Dr. Michael Yaeger may be the quintessential land grant professor, excelling in each of the areas of teaching, research and service.
Because of that prowess, the professor of veterinary pathology is the recipient of the Iowa State University Regents Award for Faculty Excellence.
“He is one of the most productive and respected professors on the College of Veterinary Medicine faculty,” writes Dr. Joseph Haynes, professor and chair of the Department of Veterinary Pathology.
Yaeger is extremely humble and is quick to point out many others have been instrumental in his successes.
“I just come to work and try to do a good job,” he says. “There are very many other deserving faculty members in the college that should receive this award.”
A member of the veterinary medicine faculty since 1996, Yaeger initially worked in the Veterinary Diagnostic Laboratory before joining the Department of Veterinary Pathology. His desire to teach fueled his move to the academic department.
Yaeger has proven to be an outstanding teacher, receiving the Carl J. Norden-Pfizer Distinguished Teacher Award in 2010. He currently teaches in three upper level courses in the DVM curriculum.
“I do enjoy teaching,” he said. “The students keep you on your toes and are usually quite versed in the topics we discuss.”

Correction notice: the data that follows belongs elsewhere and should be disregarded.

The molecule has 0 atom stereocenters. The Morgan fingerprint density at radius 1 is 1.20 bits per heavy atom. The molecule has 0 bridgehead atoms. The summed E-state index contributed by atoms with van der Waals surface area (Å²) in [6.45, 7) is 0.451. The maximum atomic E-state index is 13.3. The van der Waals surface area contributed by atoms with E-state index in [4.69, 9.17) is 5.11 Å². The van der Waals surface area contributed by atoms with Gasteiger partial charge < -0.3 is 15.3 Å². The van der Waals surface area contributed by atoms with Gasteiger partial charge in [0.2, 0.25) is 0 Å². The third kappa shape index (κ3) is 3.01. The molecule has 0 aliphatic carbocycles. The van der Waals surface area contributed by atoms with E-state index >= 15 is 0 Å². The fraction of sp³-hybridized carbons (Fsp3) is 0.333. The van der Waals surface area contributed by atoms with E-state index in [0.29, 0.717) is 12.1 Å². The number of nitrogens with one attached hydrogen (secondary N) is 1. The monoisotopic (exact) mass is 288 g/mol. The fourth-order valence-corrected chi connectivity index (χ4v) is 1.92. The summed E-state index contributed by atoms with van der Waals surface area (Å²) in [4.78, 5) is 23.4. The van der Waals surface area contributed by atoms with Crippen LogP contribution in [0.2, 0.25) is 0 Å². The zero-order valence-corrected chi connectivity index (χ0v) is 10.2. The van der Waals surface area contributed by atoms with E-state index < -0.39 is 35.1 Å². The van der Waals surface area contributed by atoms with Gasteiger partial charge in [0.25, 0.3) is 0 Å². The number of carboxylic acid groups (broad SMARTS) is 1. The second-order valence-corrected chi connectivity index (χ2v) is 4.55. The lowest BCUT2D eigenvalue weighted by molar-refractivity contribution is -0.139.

Yaeger further exemplifies the land grant mission through his service activities, serving on numerous college and department committees. For the past three years, he has been the chair of the college’s Student Awards Committee, which is tasked with distributing scholarships and awards each year.
And for 20 weeks each year, he has responsibilities with the biopsy and postmortem diagnostic services in the college.
A frequent collaborator with other faculty members in the college, Yaeger is currently working on research projects with Dr. Qijing Zhang and Dr. Orhan Sahin in the Department of Veterinary Microbiology and Preventive Medicine and Dr. Paul Plummer in the Department of Veterinary Diagnostic and Production Animal Medicine. These research projects pertain to significant diseases of production animals.
Collaborative research is a must for Yaeger since he doesn’t have a research lab of his own, with a small percentage of his appointment is devoted to research.